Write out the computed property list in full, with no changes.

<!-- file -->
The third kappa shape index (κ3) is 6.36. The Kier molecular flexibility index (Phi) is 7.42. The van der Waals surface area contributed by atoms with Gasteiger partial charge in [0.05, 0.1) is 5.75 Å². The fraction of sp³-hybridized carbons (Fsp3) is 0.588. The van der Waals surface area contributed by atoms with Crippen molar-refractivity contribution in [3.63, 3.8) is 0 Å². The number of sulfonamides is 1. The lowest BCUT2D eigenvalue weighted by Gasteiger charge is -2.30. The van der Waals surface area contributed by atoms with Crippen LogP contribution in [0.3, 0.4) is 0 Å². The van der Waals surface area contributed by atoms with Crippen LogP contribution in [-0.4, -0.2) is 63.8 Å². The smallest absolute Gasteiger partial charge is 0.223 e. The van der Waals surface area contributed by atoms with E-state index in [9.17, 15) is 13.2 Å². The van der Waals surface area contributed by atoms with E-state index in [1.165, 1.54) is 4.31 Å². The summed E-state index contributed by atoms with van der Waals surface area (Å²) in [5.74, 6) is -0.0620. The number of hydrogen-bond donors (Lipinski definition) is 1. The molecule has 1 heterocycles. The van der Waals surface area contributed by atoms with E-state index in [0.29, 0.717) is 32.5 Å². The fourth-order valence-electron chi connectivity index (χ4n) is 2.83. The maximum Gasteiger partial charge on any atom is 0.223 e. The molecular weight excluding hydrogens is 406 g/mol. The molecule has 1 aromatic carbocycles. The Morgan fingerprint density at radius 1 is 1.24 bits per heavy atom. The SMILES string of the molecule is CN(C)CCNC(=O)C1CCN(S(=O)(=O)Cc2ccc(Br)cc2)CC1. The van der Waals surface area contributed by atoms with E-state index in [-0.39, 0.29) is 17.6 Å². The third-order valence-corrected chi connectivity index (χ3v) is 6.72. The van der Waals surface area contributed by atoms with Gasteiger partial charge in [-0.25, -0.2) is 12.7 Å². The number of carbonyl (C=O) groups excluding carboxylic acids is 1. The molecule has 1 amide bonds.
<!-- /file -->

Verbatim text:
The third kappa shape index (κ3) is 6.36. The Kier molecular flexibility index (Phi) is 7.42. The van der Waals surface area contributed by atoms with Gasteiger partial charge in [0.05, 0.1) is 5.75 Å². The fraction of sp³-hybridized carbons (Fsp3) is 0.588. The van der Waals surface area contributed by atoms with Crippen molar-refractivity contribution in [3.63, 3.8) is 0 Å². The number of sulfonamides is 1. The lowest BCUT2D eigenvalue weighted by Gasteiger charge is -2.30. The van der Waals surface area contributed by atoms with Crippen LogP contribution in [0.3, 0.4) is 0 Å². The van der Waals surface area contributed by atoms with Crippen LogP contribution in [-0.4, -0.2) is 63.8 Å². The smallest absolute Gasteiger partial charge is 0.223 e. The van der Waals surface area contributed by atoms with E-state index in [9.17, 15) is 13.2 Å². The van der Waals surface area contributed by atoms with E-state index in [1.165, 1.54) is 4.31 Å². The summed E-state index contributed by atoms with van der Waals surface area (Å²) in [5.74, 6) is -0.0620. The number of hydrogen-bond donors (Lipinski definition) is 1. The molecule has 1 heterocycles. The van der Waals surface area contributed by atoms with E-state index in [0.29, 0.717) is 32.5 Å². The fourth-order valence-electron chi connectivity index (χ4n) is 2.83. The maximum Gasteiger partial charge on any atom is 0.223 e. The molecular weight excluding hydrogens is 406 g/mol. The molecule has 1 aromatic carbocycles. The Morgan fingerprint density at radius 1 is 1.24 bits per heavy atom. The SMILES string of the molecule is CN(C)CCNC(=O)C1CCN(S(=O)(=O)Cc2ccc(Br)cc2)CC1. The van der Waals surface area contributed by atoms with E-state index in [-0.39, 0.29) is 17.6 Å². The third-order valence-corrected chi connectivity index (χ3v) is 6.72. The van der Waals surface area contributed by atoms with Gasteiger partial charge in [-0.25, -0.2) is 12.7 Å². The number of carbonyl (C=O) groups excluding carboxylic acids is 1. The molecule has 1 amide bonds.